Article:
We apologise
A phrase which through over-use on the Metrolink system has become meaningless.

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16 comments so far, continue the conversation, write a comment.

AnonymousFebruary 3rd 2010.

What happened to your interview with Mr. Purdy et al? Did it disappear down the same Bury Black Hole as the interview with the leader of our great city?

Jonathan Schofield - editorFebruary 3rd 2010.

We've been busy as mad bees stung into action by change.....or something like that. Purdy and Morris about Metrolink goes up on Wednesday 10th February. Sir Richard Leese interview will headline all this weekend from Friday. For the twelve days late arrival of the latter I'm going to attempt to get the tram every morning for a week as penance.

DeadlinesFebruary 3rd 2010.

Genius.Met-love: An unintended sexual act occasioned by intimate clothed contact on a packed commuter tram.

Thomas TankFebruary 3rd 2010.

What about Met-stench: the vicious aroma from the person you are co-joined with having Met-sex.

goggleFebruary 3rd 2010.

Anon, you must be a right joy to be with if you are gagging to read those interviews.

Tuesday on WednesdayFebruary 3rd 2010.

Is there an Eccles line? When did that happen?

LesssnowFebruary 4th 2010.

I like it. What about Met-wet, not being able to fit under the canopy of the tiny shelters at Stretford.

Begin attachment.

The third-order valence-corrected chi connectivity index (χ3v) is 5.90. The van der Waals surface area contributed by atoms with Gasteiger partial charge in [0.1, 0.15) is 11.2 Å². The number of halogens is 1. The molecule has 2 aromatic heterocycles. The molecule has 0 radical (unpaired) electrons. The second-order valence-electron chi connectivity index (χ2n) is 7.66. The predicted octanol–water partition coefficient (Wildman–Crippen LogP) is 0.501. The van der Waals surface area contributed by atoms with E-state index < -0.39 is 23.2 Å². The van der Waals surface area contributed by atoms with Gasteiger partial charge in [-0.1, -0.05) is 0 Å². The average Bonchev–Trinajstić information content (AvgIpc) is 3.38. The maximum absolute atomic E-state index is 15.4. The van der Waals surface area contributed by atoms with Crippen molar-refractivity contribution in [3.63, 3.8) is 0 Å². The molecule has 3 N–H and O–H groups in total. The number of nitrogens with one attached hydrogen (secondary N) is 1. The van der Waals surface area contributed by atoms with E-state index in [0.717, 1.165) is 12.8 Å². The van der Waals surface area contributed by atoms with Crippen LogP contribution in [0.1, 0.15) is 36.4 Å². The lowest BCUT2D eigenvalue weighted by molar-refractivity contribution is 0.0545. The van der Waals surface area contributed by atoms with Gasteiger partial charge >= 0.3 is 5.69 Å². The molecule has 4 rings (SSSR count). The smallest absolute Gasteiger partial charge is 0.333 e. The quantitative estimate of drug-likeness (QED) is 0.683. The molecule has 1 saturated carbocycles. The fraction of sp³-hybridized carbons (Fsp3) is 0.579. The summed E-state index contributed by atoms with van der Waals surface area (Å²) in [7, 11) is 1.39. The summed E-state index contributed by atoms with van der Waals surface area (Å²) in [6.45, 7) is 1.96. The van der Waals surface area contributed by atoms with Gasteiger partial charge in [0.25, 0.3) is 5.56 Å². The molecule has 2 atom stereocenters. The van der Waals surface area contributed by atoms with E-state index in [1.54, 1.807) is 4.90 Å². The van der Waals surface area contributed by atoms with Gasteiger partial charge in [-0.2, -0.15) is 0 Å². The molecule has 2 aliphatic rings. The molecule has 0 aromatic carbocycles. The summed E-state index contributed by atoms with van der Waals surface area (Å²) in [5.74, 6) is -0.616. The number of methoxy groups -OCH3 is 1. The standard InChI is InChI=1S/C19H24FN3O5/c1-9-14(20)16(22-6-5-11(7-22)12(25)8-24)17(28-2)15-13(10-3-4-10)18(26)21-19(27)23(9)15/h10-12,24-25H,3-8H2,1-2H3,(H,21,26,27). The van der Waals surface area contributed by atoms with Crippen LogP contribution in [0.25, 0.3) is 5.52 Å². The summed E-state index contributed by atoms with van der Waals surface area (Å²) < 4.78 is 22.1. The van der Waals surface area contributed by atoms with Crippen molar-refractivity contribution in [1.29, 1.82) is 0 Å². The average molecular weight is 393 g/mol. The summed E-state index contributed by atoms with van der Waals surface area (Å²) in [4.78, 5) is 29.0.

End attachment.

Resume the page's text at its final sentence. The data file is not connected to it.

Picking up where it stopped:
Ray MakinFebruary 4th 2010.

How can a metro-attendant explain a mid-morning wait of 50 minutes by saying that trams are "running 30 minutes late today because of bad weather" When I said that I could understand that if I was waiting for the first tram of the day but surely, by now, I would expect to get on a tram that should have been here 50 mins ago!

AnonymousFebruary 4th 2010.

Met love, also known as assault.

OpportunistFebruary 4th 2010.

Met-love, more reliable than dating websites

Long SuffererFebruary 4th 2010.

I'd like to add:‘new ticket machines’ – a much-promised facility mysteriously only installed at stops where people are least likely to need to buy a ticket eg St Peter’s Square.
By the way, has anyone else noticed how much the new trams sway from side to side? I felt travel sick the first time I got on one the other day!

AnonymousFebruary 5th 2010.

The new trams sway because they are too wide for the track.

There are also less seats, but its all right because there is far more standing space, so more people can be rammed in at excessive prices.

AnonymousFebruary 5th 2010.

Met-Weather: Conditions that allow every other bit of Manchester's transport network to function correctly, with the exception of the Metrolink

Osei WilkinsonFebruary 5th 2010.

The roumour that the new trams are to wide for the tracks is false. The reason they (sometimes) sway more than the old ones is due to different suspension.

Harvey PFebruary 7th 2010.

Helpless with laughter over this. So bloody true.

John HarrisFebruary 16th 2010.

How about Met-Chav?<br><br>The hoodie'd thug who is ripping the seats to bits, scrawling graffiti on the windows, and threatening any other passenger who looks up but is, mysteriously, completely invisible to the driver or ticket inspectors